This complex history is visible in Bucharest's architecture. The Arcul de Triumf is a good example, it was first built in 1878 as a wooden structure to commemorate Romanian independence, rebuilt in more solid form in 1922 and then again in 1935, the version of which is still in existence today.
Unquestionably, however, the city's most remarkable building has to be the Palatul Parlamentului or the Palace of Parliament which is, after the Pentagon, the second largest administration building in the world. At 330,000sqm, it took 13 years to build and was Ceausescu's pride and joy, even if he didn't live to see it completed. Regarded as a perfect example of Totalitarian Kitsch, there are guided tours and they really are worth it. The building houses, among other things, the Senate and several museums. It costs about €6m a year to heat and light - equivalent to a medium sized city. From the outside it is so big that it is all but impossible to get a meaningful photograph of it.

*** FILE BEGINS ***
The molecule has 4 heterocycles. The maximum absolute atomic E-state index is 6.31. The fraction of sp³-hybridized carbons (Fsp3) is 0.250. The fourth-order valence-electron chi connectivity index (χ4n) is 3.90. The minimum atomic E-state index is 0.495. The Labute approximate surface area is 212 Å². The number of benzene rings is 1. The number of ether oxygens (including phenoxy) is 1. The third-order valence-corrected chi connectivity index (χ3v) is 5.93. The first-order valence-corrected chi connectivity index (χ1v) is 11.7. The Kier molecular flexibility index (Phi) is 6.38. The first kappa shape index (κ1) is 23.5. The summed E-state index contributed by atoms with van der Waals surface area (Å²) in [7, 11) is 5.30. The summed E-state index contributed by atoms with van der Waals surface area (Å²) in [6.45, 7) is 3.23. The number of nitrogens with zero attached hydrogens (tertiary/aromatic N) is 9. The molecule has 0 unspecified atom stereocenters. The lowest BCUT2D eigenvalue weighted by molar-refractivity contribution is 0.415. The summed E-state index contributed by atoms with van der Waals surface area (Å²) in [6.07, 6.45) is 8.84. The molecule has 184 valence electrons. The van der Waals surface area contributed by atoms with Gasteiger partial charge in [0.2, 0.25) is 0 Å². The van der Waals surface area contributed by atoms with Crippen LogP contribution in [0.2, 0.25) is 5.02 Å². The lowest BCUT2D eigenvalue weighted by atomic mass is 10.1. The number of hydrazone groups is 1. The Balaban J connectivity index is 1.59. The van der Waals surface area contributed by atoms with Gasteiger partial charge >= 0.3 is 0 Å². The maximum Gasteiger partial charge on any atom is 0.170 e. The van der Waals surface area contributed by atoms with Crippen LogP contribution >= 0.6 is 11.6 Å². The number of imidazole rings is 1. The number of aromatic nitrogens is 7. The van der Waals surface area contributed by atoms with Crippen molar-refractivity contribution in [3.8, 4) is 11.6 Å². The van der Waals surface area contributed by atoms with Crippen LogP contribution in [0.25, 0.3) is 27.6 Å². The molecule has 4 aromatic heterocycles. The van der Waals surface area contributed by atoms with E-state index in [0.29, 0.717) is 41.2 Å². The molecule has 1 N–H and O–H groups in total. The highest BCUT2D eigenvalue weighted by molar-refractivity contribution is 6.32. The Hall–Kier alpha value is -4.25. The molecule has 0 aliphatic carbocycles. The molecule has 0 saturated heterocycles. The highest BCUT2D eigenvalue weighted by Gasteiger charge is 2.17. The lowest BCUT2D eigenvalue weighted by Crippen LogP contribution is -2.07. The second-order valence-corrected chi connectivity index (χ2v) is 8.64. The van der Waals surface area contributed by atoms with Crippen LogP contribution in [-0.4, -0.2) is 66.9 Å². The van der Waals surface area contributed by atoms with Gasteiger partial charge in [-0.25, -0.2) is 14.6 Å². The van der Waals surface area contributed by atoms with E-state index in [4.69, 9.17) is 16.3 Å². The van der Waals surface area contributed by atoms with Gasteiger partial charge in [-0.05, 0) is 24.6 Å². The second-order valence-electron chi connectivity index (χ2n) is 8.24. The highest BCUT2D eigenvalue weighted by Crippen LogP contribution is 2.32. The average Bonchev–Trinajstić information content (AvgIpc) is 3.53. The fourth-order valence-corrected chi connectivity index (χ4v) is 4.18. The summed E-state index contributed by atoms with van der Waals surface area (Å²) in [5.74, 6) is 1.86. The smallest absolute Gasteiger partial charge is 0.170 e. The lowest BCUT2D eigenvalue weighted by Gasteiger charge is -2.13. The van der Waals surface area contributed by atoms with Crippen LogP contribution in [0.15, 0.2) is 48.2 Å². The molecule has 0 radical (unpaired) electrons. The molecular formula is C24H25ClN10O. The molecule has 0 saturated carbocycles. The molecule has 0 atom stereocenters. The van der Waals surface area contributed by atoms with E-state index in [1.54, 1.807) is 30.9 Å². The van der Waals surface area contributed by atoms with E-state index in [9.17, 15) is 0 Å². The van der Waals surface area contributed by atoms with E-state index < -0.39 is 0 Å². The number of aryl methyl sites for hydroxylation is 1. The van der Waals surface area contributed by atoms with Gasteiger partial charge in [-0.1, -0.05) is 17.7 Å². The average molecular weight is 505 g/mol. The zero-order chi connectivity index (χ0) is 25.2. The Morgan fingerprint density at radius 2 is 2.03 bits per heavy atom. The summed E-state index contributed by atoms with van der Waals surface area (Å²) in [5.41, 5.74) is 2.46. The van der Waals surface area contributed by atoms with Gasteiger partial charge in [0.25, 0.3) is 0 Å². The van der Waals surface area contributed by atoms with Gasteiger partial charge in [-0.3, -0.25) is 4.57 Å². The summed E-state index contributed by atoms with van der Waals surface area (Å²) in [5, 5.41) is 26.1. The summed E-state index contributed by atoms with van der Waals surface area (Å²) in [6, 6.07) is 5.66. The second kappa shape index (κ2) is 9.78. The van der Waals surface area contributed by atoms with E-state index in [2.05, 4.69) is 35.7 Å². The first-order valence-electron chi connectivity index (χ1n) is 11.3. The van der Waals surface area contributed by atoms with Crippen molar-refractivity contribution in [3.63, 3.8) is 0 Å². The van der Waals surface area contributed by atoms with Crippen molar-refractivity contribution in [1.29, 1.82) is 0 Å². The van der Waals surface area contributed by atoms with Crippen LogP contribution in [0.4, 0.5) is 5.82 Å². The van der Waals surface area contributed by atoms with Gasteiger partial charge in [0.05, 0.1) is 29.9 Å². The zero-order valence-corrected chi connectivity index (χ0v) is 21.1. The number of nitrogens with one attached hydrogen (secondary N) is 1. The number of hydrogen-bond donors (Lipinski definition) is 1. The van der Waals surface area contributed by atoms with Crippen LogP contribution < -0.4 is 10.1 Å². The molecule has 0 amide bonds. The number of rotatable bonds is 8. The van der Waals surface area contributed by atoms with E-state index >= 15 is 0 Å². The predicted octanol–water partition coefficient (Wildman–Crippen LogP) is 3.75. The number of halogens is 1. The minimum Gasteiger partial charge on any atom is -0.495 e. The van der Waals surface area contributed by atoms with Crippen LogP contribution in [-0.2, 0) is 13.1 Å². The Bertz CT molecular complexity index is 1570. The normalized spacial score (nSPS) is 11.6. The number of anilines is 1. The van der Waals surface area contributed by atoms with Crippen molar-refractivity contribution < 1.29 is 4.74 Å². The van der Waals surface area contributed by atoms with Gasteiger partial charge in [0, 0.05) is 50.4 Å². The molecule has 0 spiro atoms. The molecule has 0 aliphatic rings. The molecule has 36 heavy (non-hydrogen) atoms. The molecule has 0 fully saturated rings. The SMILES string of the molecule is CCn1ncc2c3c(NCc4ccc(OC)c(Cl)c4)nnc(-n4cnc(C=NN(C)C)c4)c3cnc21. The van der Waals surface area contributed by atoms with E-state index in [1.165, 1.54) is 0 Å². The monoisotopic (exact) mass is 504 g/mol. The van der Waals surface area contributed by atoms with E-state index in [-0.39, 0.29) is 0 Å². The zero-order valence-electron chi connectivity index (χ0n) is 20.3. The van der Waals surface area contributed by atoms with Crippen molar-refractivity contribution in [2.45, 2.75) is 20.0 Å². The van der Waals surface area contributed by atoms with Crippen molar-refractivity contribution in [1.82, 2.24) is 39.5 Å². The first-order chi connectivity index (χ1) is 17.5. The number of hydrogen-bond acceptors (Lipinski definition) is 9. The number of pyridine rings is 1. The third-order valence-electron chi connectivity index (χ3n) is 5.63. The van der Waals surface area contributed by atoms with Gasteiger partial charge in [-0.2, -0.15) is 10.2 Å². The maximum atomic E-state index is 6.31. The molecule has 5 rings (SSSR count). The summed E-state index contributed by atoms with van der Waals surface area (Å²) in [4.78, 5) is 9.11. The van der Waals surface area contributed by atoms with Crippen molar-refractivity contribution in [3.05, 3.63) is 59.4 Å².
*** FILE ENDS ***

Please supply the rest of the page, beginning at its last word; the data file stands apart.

Bucharest is perhaps best known as a party town and this reputation is not unearned. There's a very busy nightlife with lots of bars and strip clubs, and like any big city, you do need to be careful of pickpockets.
Eating and drinking is good value and there is a huge range on offer. Romania is the sixth largest producer of wine in Europe, and the wine is good. It also specialises in a plum brandy called tuica, which is strong - and an acquired taste.